SAT Changes – International Test Dates and More!
The College Board announced today a reduction in the number of SAT test dates available. Starting this fall, it will cut the number of test administrations overseas from six a year to four: http://www.usnews.com/news/top-news/articles/2017-02-22/college-board-tightens-sat-exam-security-but-key-risk-remains?src=usn_fb.
The SAT will only be offered in October, December, March and May.
This June’s international test sitting will be canceled. Further security measures include providing law enforcement and other government agencies with the names of test prep companies and individuals suspected of stealing test materials. College Board will facilitate anonymous reporting of cheating, and prevent individuals from taking future tests. This is likely to tackle culprits who attend multiple sittings of the exam to game it for future utility.
How does this affect your student’s test taking schedule? Significantly. In the past, The Edge suggested taking exams in January, May or June of junior year(Grade 11/Year 12), and then October of senior year(Grade 12/Year 13). This schedule had been optimal to allow for 3 sittings and ample time in between to test prep.
The new schedule to take the exams will be: December, March, May for the more capable students and March, May and October for everyone else. Students should now focus more of their summer prior to Grade 11 to study intensively for the exam rather than waiting for the junior year Christmas Break to prepare for the January exam.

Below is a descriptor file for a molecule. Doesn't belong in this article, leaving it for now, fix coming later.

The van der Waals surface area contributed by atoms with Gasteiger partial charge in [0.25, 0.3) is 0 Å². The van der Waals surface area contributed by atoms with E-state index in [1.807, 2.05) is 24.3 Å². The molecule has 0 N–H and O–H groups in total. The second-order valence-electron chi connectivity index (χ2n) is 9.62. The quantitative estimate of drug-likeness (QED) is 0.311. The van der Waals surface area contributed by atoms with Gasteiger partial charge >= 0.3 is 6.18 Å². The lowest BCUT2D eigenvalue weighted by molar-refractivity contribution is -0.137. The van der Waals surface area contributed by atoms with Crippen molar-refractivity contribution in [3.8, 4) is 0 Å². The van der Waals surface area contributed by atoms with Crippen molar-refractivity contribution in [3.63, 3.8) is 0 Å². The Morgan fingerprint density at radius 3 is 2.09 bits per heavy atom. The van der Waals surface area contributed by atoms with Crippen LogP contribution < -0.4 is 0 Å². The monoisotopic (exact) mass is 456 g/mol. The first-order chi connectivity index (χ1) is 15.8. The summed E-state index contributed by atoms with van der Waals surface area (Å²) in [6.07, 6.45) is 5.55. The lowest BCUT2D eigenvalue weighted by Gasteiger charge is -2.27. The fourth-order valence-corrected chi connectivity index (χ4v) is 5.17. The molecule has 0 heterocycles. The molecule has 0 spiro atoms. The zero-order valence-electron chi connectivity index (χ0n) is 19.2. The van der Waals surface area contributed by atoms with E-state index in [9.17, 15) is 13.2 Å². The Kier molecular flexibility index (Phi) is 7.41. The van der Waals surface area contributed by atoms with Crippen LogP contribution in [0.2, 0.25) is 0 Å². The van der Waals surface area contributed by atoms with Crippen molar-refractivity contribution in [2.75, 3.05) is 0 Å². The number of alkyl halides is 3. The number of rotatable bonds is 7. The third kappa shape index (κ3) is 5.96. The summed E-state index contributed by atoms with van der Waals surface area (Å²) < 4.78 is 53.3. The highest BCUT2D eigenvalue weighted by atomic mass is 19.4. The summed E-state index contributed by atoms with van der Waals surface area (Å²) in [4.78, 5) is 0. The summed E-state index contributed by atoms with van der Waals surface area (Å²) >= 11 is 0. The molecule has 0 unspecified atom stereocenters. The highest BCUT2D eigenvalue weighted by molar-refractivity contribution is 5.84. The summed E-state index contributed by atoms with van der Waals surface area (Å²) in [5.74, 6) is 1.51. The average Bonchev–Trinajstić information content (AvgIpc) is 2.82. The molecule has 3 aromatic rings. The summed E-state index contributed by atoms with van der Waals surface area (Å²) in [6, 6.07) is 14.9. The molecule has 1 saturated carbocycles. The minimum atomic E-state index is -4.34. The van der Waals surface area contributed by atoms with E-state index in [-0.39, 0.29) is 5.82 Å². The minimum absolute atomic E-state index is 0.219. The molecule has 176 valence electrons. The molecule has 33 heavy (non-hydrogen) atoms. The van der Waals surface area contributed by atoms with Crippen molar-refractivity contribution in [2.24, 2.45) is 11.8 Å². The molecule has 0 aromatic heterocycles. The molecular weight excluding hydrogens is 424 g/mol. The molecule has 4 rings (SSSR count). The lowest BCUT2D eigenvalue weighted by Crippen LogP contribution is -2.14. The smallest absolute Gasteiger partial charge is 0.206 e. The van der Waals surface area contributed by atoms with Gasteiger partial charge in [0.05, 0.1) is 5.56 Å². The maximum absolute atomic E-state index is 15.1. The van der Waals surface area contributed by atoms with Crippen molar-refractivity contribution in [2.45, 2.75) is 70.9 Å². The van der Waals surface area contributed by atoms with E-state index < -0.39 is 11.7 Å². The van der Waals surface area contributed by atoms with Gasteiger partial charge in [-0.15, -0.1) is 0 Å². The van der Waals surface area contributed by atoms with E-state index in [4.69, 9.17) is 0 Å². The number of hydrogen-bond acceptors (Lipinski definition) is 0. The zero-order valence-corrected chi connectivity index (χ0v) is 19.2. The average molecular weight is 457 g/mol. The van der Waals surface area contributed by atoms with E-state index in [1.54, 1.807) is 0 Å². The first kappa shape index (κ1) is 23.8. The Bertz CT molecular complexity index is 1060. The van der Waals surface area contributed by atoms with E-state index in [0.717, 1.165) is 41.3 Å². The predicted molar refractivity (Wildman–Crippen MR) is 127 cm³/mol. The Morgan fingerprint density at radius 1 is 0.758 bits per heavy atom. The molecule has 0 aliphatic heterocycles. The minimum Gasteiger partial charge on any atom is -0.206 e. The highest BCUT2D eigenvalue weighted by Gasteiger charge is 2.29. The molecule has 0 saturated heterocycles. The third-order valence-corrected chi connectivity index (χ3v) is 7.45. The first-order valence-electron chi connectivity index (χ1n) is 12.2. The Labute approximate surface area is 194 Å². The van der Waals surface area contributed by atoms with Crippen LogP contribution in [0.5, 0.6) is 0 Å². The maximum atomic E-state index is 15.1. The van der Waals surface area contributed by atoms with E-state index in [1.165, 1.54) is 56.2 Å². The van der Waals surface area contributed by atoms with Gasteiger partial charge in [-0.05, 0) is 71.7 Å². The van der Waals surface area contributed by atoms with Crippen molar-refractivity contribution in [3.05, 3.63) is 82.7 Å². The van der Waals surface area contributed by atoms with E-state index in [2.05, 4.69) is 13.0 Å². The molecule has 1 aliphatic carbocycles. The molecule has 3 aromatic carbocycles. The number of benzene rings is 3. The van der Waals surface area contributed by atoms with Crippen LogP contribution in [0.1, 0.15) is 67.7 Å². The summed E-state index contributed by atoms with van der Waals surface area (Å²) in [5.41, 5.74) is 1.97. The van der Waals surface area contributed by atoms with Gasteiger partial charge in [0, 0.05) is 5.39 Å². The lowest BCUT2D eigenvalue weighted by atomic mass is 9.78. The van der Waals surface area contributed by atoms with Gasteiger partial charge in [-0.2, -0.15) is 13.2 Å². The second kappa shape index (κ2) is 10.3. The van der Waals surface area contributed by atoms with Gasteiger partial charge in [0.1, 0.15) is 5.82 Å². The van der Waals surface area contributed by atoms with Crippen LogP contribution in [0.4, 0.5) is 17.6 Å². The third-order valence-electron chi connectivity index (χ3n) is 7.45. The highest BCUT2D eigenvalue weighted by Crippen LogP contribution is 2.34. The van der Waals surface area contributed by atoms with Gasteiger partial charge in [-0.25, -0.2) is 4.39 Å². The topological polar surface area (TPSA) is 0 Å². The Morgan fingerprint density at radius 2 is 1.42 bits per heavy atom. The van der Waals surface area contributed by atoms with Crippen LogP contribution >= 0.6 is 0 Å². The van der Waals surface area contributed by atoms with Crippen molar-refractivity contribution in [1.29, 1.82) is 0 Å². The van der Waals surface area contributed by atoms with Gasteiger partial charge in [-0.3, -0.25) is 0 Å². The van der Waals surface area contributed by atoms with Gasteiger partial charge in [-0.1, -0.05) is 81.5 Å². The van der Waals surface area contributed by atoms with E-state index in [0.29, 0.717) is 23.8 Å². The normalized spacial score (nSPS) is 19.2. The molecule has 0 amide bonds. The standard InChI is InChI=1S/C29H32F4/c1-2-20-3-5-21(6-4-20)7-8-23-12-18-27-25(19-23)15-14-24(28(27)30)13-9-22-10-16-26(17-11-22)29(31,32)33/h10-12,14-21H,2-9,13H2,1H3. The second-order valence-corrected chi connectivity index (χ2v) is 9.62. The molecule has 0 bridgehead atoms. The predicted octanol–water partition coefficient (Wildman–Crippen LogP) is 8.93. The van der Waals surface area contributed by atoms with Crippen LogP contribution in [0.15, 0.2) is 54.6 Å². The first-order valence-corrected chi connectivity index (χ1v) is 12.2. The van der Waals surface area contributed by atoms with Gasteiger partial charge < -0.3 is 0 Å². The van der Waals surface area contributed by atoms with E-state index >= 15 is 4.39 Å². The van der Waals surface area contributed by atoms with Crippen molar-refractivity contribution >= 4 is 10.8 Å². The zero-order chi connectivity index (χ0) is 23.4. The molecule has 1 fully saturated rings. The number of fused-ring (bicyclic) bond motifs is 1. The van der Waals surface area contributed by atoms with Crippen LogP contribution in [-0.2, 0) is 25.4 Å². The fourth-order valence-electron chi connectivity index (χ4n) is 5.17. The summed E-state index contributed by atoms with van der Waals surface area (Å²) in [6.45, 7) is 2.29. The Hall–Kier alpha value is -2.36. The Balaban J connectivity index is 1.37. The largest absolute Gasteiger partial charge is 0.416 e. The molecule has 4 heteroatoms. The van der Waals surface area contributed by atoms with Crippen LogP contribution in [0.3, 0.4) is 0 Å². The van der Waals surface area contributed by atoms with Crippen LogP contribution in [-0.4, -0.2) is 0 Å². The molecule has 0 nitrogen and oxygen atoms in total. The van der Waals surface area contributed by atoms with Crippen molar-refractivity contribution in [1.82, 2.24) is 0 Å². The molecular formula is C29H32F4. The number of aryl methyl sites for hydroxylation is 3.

For the December exam sitting, spend about a month in the prior summer taking a test prep course or self-practicing, and then spend the fall doing further prep once or twice per week while making sure to do at least 3-4 mock exams to acquaint yourself with test day conditions.
Those preparing for the May exam will need to use the Christmas holidays, Chinese New Year (if available), and Easter Break to put in the test prep time.
The October test sitting during senior year will gain importance for many who will use the summer before senior year to cram. Putting in 30-150 hours of prep that summer in preparation for the SAT should be the norm for students looking to make that 150-200 point increase that The Edge’s students typically attain.
This is a positive step to deal with the rampant cheating clouding SAT results in the last decade. However, until recycling of exams is completely eliminated, students living in Asia with access to certain resources will continue to have a serious advantage.
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